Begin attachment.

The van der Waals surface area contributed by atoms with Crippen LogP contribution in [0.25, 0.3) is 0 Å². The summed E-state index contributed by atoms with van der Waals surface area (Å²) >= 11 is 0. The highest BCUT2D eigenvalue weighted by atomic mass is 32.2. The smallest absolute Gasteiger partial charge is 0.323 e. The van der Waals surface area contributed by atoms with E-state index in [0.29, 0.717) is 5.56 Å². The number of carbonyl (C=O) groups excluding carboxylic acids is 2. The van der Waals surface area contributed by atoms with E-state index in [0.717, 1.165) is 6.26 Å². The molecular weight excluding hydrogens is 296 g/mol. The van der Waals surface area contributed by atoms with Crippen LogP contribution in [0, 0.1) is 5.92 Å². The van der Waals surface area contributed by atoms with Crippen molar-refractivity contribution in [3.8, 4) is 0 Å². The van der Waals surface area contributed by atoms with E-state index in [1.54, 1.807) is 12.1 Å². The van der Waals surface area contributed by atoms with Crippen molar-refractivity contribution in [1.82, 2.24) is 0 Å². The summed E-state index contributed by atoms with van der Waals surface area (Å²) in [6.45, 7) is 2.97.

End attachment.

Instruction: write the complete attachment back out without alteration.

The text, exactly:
The van der Waals surface area contributed by atoms with Crippen LogP contribution in [0.25, 0.3) is 0 Å². The summed E-state index contributed by atoms with van der Waals surface area (Å²) >= 11 is 0. The highest BCUT2D eigenvalue weighted by atomic mass is 32.2. The smallest absolute Gasteiger partial charge is 0.323 e. The van der Waals surface area contributed by atoms with E-state index in [0.29, 0.717) is 5.56 Å². The number of carbonyl (C=O) groups excluding carboxylic acids is 2. The van der Waals surface area contributed by atoms with E-state index in [0.717, 1.165) is 6.26 Å². The molecular weight excluding hydrogens is 296 g/mol. The van der Waals surface area contributed by atoms with Crippen LogP contribution in [0, 0.1) is 5.92 Å². The van der Waals surface area contributed by atoms with Crippen molar-refractivity contribution in [3.8, 4) is 0 Å². The van der Waals surface area contributed by atoms with E-state index in [1.54, 1.807) is 12.1 Å². The van der Waals surface area contributed by atoms with Crippen molar-refractivity contribution in [1.82, 2.24) is 0 Å². The summed E-state index contributed by atoms with van der Waals surface area (Å²) in [6.45, 7) is 2.97.